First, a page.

A World-Changing European Picnic

An empty strip of land between two borders become a stage for reconciliation

1989 poster for the original Pan-European Picnic in Sopron, Hungary

Laszlo Nagy laughs modestly and brushes off the suggestion that he is a Hero of Democracy. Despite the many honors bestowed on him over the two decades since he helped organize the Pan European Picnic at Sopronpuszta near the Neusiedl Lake, he insists he had no idea at the time that the event would unfurl into one of the most dramatic and defining events in the collapse of the Iron Curtain.

Nagy tells anyone prepared to believe him that on Aug. 19, 1989, as a young member of the pro-democracy movement in then-communist Hungary, he just wanted to grill sausages near the still militarized border with Austria. Towards the end of a long summer of glasnost, the gradual softening of Cold War antagonism, the picnic had been designed as one more step to a more open Hungarian society, a further gesture of protest against the absurdity of barbed wire and watch-towers separating people who shared a common history and culture. But that day, Nagy and his co-organizers ended up with a lot more than they bargained for.

Sensing that Hungary was liberalizing far more quickly than their own austere GDR government, many East Germans traveled to Hungary that summer. Ostensibly, they were holiday makers, but nearly all carried the hope of using the country as a transit route to the West – and to freedom. They had been living in makeshift shelters in Budapest, much to the embarrassment and annoyance of Erich Honecker’s GDR government back in Berlin.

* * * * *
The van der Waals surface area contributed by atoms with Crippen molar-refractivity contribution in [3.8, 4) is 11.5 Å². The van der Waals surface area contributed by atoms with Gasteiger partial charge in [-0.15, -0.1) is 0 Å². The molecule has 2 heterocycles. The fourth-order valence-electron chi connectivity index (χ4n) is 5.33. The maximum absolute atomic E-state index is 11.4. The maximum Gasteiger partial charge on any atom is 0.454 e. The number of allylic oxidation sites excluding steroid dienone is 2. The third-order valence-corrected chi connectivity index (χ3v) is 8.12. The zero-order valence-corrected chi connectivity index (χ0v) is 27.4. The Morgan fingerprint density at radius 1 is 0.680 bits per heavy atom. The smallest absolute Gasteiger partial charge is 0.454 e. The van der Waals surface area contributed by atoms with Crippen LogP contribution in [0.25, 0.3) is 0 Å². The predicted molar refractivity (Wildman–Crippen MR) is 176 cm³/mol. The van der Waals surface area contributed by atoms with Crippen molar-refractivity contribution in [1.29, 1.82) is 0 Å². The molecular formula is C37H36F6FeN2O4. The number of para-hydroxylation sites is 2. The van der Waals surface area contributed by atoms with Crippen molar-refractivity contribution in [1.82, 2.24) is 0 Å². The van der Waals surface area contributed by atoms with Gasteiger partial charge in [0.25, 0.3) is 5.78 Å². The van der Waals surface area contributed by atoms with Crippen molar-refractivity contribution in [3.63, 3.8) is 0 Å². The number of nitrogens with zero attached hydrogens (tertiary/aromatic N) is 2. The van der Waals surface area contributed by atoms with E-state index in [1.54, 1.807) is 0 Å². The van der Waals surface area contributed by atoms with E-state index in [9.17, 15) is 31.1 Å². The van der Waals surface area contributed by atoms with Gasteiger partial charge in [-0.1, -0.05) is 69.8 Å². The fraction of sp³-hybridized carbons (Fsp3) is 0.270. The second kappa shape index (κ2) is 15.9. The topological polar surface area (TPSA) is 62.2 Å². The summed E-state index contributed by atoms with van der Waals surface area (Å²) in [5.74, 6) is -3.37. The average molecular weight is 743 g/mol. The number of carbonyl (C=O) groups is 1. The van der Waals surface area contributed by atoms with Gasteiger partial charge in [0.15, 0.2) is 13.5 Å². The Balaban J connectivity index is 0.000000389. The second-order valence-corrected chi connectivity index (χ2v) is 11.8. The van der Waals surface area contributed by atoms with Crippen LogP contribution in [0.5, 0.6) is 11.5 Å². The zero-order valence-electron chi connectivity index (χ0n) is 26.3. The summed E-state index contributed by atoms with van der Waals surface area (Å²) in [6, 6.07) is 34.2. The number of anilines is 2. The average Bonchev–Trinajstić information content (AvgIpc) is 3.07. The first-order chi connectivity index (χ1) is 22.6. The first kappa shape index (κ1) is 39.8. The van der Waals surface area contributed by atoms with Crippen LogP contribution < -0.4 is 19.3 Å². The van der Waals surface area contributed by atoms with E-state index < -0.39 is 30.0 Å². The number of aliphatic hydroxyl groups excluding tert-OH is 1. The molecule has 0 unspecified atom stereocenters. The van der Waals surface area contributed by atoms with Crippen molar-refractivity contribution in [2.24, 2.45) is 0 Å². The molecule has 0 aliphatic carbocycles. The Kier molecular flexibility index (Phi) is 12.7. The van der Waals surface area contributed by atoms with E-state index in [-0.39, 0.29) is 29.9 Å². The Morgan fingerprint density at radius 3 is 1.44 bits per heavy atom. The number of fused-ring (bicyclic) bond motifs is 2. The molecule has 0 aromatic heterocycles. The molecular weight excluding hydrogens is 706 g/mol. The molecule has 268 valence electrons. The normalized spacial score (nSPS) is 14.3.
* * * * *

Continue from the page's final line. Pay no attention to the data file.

Marta Pio was a young Hungarian TV journalist at the time. Her state-run employer didn’t want her to cover the picnic, insisting it was not on their agenda. But as she recalls, “So many GDR people had gathered in the area. I felt in the air that something would happen.”

The young journalist’s instinct was spot on. Several hundred GDR citizens took advantage of the picnic to flee to the West when the authorities allowed a symbolic opening of the border for three hours. It could have been a massacre. But Arpad Bella, the Hungarian border guard commander in charge that day, told his men to hold fire and the Germans crossed to Austria unharmed.

Martin Schindler, from the nearby Austrian village of Mörbisch, recalls seeing the East German refugees arrive across the border vividly. He remembers the young children, some of whom arrived with no shoes. And he remembers seeing an East German Trabant car rolling into Burgenland – a vehicle which has since become symbolic of the failure of the GDR and the fall of the Berlin Wall three months later.

So a Trabant and a small stretch of barbed wire were placed on the border for the day of commemorations held to mark the 20th anniversary of the picnic.

Held under clear blue skies and in the stifling Pannonian heat, both Hungarian President Laszelo Solyom and German Chancellor Angela Merkel attended the ceremonies. The events of the Pan-European Picnic had given “wings to the East Germans’ desire for freedom,” Merkel told the assembled crowd of Hungarians, East Germans and Austrians.